Peter Stanley: Blog en-us (C) Peter Stanley [email protected] (Peter Stanley) Mon, 16 Mar 2020 06:44:00 GMT Mon, 16 Mar 2020 06:44:00 GMT Peter Stanley: Blog 80 120 The ReThink Project: Part III And here it is, the final project titled: A Letter To Kai

Initially I found the Rethink experience extremely frustrating because I had so many ideas and the project was completely open to interpretation. I explored several ideas including a surf film, educational presentation for expecting fathers and recreating my website/presentation of my projects. All of these are projects I will pursue, but in the end I decided to 'rethink' how to capture and present the pregnancy of my wife and the birth of our child.

After viewing Lens, the New York Times blog and attending a workshop with DuckRabbit I was inspired to try a multimedia piece that incorporated a spoken voice over images and video. While my interest grew in this area, I continued to shoot mostly stills and the Rethink Project was the perfect opportunity to try something new. 

The goal of the Rethink Project was to step out of our comfort zone. This was definitely the case for me as I incorporated a GoPro for film clips, a D800 for the stills, an iPhone to record sounds, Garageband to create music for the video, and iMovie to edit the video. Another new aspect for me  was the idea of my voice speaking over the images. I am more comfortable with images and music that enhance the mood and was initially unsure how my voice would add to, or distract from the message. 

Nearly one year ago I started with a rough idea for this project. Initially the goal was to create a time-lapse of the stages of pregnancy and let the project evolve from there. For a while I pursued the idea of telling the story from a father-to-be perspective. One idea was to simply present a series of questions that I had throughout the stages of pregnancy and birth and let the images give a general ‘answer’ to the questions. The goal of this would be to share ideas, experiences and tips with other new fathers, because there is not very much information for us to work with. However, as I kept shooting it became clear that this type of a story would be too clinical for such an organic experience.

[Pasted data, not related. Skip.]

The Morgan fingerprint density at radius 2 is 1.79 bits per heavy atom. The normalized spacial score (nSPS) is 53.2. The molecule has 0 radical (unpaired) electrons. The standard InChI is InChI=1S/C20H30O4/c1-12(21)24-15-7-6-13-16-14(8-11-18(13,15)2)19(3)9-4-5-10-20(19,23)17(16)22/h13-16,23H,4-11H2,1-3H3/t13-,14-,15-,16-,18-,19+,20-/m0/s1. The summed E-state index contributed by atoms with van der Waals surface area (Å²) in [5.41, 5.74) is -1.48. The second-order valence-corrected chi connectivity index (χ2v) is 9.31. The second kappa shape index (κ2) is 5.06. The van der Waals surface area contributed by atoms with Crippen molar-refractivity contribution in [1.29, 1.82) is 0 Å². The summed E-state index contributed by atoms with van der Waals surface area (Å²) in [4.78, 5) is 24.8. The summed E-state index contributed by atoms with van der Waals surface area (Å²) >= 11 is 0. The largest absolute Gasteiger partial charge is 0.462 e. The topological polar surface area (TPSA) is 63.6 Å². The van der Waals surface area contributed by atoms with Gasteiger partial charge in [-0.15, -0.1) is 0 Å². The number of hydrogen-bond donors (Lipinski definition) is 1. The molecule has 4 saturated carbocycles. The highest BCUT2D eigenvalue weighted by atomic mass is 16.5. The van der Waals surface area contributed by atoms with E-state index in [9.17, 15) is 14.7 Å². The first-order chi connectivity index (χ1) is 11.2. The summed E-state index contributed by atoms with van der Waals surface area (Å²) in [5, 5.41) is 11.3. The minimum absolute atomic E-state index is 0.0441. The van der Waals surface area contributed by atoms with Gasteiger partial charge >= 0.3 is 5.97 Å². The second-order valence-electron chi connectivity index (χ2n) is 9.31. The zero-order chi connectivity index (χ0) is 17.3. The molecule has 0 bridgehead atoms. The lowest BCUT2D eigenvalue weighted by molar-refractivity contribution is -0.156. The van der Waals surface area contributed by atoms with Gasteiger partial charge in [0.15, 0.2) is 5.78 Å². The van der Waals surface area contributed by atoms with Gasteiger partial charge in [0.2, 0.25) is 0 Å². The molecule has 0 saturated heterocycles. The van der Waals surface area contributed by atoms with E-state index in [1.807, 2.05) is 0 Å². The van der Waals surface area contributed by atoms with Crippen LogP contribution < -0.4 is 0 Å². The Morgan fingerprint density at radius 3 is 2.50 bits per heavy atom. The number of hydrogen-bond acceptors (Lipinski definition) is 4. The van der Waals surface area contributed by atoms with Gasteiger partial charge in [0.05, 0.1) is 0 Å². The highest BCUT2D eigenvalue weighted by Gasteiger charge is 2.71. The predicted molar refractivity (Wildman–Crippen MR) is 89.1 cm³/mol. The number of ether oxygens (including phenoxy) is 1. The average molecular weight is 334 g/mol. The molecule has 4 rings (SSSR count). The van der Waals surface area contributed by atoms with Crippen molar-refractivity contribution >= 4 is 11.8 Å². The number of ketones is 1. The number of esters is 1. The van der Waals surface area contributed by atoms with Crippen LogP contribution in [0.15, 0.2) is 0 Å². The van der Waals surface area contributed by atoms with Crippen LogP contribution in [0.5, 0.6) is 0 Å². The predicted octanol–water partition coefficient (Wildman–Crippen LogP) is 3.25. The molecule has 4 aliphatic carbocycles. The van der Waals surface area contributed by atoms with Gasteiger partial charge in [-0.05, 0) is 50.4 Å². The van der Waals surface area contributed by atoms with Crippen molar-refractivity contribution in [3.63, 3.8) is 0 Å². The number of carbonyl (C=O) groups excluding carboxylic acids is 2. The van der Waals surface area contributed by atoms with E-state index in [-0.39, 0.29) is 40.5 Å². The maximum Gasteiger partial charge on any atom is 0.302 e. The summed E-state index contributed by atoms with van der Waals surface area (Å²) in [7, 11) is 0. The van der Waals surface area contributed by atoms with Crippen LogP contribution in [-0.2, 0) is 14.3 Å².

Two weeks before my son, Kai, was born, I decided to try and capture the most significant days of the  experience with the goal of presenting it to him when he was older. Changing the goal and the target audience enabled me to put this together in a much more personal way which I felt was needed for such a personal experience.  

When I had all of the images and video laid down in the general order, I built in the sound files. I recorded several versions of the text which was a very challenging process because I felt I was walking a fine line between clinical and cheesy. I ended up deleting 70% of the text I had written for this video because I always feel that images should speak for themselves as much as possible. I made the first song in the video using the application Garageband. The second song was written and recorded by my brother Jeff. My intention was to keep every aspect of this production as close to Kai as possible. 

Having completed the project, there are several ideas that I would like to pursue regarding multimedia pieces.